Augustine suggests that time is present in, and measured by, the mind. The past and future are in the mind. In our consciousness the past and the future have a being of sorts. The past and future have a sort of being in so far as the past is remembered and the future is anticipated. The past is not real in itself. The past is only real in so far as it is present to the mind. The past lives on, so to speak, only in so far as we remember it. We carry within our minds the past. Memory, thus, plays an important role in Augustine’s psychological account of time.
In Book X, Augustine writes, “And in my memory too I meet myself –I recall myself, what I have done, when and where and in what state of mind I was when I did it […] I can meditate as if they were present” (Augustine 2006, p. 196). In other words, memory is the storage of the past. [Augustine calls memory a faculty of the soul which belongs to his nature, see Augustine 2006, p. 197.] Past events are present to the memory. Without memory, Augustine would not be able to speak about his past because his past is not present to his senses. Augustine’s past events, such as the event of him stealing a pear or the event of him being in the midst of lust, are images present in his mind. The past is an image present to the mind.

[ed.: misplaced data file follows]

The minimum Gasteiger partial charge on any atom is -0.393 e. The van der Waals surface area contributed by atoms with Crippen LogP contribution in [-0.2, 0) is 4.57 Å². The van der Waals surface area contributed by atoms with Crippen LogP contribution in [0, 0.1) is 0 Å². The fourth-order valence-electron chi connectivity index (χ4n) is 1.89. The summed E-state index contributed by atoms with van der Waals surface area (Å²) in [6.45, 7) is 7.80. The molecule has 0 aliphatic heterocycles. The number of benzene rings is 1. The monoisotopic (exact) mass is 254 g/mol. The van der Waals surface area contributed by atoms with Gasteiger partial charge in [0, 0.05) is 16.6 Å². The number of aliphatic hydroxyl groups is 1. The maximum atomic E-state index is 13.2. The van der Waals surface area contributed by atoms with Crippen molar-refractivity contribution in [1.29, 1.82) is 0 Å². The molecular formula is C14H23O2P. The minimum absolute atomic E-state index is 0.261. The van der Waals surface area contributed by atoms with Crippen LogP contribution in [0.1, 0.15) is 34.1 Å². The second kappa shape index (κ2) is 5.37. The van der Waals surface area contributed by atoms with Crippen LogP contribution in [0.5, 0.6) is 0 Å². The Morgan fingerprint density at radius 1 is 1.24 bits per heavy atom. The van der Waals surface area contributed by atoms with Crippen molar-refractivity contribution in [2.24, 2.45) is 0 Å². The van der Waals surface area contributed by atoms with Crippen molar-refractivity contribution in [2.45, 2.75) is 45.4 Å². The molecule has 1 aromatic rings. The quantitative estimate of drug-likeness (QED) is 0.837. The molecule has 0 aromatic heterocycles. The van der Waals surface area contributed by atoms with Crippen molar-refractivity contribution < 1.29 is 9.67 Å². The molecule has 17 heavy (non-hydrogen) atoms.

Augustine states, “For I mention a stone or the sun, when the things themselves are not present to my senses, yet images of the things are present in my memory” (Augustine 2006, p. 201). In other words, the past is not present to the senses, but only to the mind. This means that my past is also present only in my memories. The past and future are real only in so far as they are present to the mind, in memory or in expectation (Augustine 2006, pp.246-251). Time is connected to human consciousness. Thus, Augustine writes: there are three times, a present of things past, a present of things present, a present of things future. For these three exist in the mind, and I find them nowhere else: the present of things past is memory, the present of things present is sight, and the present of things future is expectation. [Augustine2006, p. 246]